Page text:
Investors ask whether global supply chains were stretched too far and too complex, and following COVID, is globalisation dead? New research suggests the impact on investment returns will not be as great as feared.

Strategy

Many people misunderstand what life expectancy means

Life expectancy numbers are often interpreted as the likely maximum age of a person but that is incorrect. Here are three reasons why the odds are in favor of people outliving life expectancy estimates.

Investment strategies

Wealth doesn’t equal wisdom for 'sophisticated' investors

'Sophisticated investors' can be offered securities without the usual disclosure requirements given to everyday investors, but far more people now qualify than was ever intended. Many are far from sophisticated.

Investment strategies

Is the golden era for active fund managers ending?

Most active fund managers are the beneficiaries of a confluence of favourable events. As future strong returns look challenging, passive is rising and new investors do their own thing, a golden age may be closing.

Sponsors

Alliances

© 2021 Morningstar, Inc. All rights reserved.

Disclaimer
The data, research and opinions provided here are for information purposes; are not an offer to buy or sell a security; and are not warranted to be correct, complete or accurate. Morningstar, its affiliates, and third-party content providers are not responsible for any investment decisions, damages or losses resulting from, or related to, the data and analyses or their use. Any general advice or ‘regulated financial advice’ under New Zealand law has been prepared by Morningstar Australasia Pty Ltd (ABN: 95 090 665 544, AFSL: 240892) and/or Morningstar Research Ltd, subsidiaries of Morningstar, Inc, without reference to your objectives, financial situation or needs. For more information refer to our Financial Services Guide (AU) and Financial Advice Provider Disclosure Statement (NZ). You should consider the advice in light of these matters and if applicable, the relevant Product Disclosure Statement before making any decision to invest. Past performance does not necessarily indicate a financial product’s future performance. To obtain advice tailored to your situation, contact a professional financial adviser. Articles are current as at date of publication.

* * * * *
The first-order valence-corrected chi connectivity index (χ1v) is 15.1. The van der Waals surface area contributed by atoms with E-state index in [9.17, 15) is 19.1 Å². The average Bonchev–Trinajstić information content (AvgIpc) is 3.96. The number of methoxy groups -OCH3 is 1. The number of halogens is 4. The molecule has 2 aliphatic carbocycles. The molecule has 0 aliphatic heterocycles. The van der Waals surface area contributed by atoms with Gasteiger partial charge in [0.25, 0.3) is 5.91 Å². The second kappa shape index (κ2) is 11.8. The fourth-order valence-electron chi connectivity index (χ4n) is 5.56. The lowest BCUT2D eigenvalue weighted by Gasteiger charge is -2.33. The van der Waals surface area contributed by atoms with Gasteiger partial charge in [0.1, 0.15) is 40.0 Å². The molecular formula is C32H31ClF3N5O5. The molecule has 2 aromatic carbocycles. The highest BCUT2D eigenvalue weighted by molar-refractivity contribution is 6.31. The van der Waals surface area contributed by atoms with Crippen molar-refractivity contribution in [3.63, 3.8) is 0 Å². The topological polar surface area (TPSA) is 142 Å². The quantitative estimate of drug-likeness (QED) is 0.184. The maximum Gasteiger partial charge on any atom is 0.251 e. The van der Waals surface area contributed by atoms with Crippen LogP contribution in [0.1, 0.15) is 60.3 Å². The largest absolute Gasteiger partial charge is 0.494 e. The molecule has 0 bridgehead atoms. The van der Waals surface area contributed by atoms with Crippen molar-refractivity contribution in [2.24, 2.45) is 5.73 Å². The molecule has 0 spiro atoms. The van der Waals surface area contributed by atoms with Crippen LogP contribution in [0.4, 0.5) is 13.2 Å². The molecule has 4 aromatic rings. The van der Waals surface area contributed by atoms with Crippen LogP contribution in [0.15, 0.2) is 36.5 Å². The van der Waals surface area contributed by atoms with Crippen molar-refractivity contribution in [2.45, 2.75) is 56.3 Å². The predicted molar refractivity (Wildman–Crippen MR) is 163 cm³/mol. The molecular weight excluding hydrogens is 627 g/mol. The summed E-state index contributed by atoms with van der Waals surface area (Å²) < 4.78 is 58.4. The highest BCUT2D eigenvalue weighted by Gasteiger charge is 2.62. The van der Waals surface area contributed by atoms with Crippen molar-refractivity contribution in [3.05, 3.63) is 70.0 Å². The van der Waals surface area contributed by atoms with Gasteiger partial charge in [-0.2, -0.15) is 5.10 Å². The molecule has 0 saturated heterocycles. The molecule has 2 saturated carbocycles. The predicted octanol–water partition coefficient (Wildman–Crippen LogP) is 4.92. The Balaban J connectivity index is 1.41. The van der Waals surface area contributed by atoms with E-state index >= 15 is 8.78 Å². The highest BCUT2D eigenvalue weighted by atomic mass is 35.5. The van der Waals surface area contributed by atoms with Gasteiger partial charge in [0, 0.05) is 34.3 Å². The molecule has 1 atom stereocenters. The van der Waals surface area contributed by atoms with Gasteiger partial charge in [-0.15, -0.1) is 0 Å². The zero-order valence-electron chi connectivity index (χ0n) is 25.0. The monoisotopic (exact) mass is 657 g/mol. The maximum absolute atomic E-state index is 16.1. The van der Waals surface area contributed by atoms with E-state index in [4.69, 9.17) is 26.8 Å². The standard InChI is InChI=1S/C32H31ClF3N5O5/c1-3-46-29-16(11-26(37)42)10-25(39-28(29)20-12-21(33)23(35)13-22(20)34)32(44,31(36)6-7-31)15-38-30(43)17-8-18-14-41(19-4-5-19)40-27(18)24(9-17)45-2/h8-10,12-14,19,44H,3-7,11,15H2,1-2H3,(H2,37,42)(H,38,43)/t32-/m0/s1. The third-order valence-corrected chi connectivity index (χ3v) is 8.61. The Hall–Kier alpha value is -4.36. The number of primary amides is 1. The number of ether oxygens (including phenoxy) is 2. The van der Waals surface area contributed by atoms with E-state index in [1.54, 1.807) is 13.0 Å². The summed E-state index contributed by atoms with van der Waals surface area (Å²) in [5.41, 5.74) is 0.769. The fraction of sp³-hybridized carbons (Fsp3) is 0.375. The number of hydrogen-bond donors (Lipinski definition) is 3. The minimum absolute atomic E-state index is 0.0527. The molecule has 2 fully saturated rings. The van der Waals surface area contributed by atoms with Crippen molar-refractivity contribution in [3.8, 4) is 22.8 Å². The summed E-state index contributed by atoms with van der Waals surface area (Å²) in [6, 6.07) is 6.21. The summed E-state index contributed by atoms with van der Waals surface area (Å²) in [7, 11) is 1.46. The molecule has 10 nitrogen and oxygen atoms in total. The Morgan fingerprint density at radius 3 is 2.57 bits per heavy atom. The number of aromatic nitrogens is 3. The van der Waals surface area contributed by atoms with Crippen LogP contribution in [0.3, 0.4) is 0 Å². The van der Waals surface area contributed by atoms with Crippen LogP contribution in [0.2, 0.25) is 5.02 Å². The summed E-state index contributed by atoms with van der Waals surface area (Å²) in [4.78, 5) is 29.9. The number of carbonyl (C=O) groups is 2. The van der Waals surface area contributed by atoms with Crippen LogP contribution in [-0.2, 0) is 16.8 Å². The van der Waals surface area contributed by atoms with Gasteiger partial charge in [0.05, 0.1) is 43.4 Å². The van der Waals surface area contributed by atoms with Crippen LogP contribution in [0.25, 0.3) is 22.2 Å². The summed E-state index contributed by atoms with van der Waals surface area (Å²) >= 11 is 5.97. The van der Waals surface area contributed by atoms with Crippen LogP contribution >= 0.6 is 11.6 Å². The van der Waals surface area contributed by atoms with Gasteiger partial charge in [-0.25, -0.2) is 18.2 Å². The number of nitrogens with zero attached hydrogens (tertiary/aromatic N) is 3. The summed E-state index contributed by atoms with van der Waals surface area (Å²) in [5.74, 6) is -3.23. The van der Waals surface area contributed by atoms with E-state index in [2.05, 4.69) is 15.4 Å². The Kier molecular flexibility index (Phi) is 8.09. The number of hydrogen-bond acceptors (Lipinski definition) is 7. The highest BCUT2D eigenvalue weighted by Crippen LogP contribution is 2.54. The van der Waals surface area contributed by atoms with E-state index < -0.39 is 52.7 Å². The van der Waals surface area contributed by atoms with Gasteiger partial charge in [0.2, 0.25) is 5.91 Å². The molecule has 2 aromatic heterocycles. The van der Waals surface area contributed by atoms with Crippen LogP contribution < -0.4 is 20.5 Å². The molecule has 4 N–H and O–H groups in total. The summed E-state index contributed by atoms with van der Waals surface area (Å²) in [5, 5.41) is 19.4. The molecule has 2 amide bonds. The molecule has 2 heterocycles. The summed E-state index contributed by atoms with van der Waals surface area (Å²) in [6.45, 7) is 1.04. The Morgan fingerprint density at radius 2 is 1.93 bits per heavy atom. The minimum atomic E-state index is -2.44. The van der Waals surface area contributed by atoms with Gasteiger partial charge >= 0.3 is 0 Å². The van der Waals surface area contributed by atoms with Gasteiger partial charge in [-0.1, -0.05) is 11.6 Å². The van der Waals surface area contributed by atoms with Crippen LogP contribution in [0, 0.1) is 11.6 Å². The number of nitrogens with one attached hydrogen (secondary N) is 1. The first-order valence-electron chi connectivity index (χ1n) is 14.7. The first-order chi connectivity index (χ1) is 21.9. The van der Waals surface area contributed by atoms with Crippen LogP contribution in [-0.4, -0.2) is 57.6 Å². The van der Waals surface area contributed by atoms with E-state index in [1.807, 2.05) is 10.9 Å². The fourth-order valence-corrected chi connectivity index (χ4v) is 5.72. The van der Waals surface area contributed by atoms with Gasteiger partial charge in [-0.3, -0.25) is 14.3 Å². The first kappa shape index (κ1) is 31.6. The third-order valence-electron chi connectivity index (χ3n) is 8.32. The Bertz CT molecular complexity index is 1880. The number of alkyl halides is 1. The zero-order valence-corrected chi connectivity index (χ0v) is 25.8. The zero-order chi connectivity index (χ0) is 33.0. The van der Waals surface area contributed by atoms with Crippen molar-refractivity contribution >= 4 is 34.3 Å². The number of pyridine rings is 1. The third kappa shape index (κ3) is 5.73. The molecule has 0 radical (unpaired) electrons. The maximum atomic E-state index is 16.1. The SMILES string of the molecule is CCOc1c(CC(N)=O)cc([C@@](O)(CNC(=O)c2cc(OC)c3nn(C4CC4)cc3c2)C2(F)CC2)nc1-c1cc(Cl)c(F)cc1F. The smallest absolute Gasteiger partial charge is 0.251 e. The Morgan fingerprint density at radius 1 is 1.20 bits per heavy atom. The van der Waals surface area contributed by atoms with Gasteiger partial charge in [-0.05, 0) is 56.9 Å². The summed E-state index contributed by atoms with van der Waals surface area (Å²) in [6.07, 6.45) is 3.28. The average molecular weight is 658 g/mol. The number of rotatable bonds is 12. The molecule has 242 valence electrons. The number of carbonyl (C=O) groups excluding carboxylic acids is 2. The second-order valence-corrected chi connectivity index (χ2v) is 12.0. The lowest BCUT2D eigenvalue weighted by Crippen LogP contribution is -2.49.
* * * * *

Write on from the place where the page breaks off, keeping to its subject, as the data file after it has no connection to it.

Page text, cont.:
This website contains information and opinions provided by third parties. Inclusion of this information does not necessarily represent Morningstar’s positions, strategies or opinions and should not be considered an endorsement by Morningstar.

Website Development by Master Publisher.